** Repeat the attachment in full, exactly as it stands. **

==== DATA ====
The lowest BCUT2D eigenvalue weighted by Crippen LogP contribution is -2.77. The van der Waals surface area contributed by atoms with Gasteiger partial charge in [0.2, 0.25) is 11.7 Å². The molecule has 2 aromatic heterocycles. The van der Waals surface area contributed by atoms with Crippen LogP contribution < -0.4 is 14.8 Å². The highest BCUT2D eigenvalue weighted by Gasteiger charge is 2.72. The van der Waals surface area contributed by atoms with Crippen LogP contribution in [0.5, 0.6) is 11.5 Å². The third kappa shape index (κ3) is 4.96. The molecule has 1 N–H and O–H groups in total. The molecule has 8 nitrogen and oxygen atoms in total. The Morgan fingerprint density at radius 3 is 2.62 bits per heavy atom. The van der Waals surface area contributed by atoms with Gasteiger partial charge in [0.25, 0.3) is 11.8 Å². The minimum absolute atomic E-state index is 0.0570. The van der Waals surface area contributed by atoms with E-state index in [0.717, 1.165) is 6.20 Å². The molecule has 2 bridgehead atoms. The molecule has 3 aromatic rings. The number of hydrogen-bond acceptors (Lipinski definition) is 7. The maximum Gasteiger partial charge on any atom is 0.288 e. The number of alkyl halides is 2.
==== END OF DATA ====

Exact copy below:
The lowest BCUT2D eigenvalue weighted by Crippen LogP contribution is -2.77. The van der Waals surface area contributed by atoms with Gasteiger partial charge in [0.2, 0.25) is 11.7 Å². The molecule has 2 aromatic heterocycles. The van der Waals surface area contributed by atoms with Crippen LogP contribution < -0.4 is 14.8 Å². The highest BCUT2D eigenvalue weighted by Gasteiger charge is 2.72. The van der Waals surface area contributed by atoms with Crippen LogP contribution in [0.5, 0.6) is 11.5 Å². The third kappa shape index (κ3) is 4.96. The molecule has 1 N–H and O–H groups in total. The molecule has 8 nitrogen and oxygen atoms in total. The Morgan fingerprint density at radius 3 is 2.62 bits per heavy atom. The van der Waals surface area contributed by atoms with Gasteiger partial charge in [0.25, 0.3) is 11.8 Å². The minimum absolute atomic E-state index is 0.0570. The van der Waals surface area contributed by atoms with E-state index in [0.717, 1.165) is 6.20 Å². The molecule has 2 bridgehead atoms. The molecule has 3 aromatic rings. The number of hydrogen-bond acceptors (Lipinski definition) is 7. The maximum Gasteiger partial charge on any atom is 0.288 e. The number of alkyl halides is 2.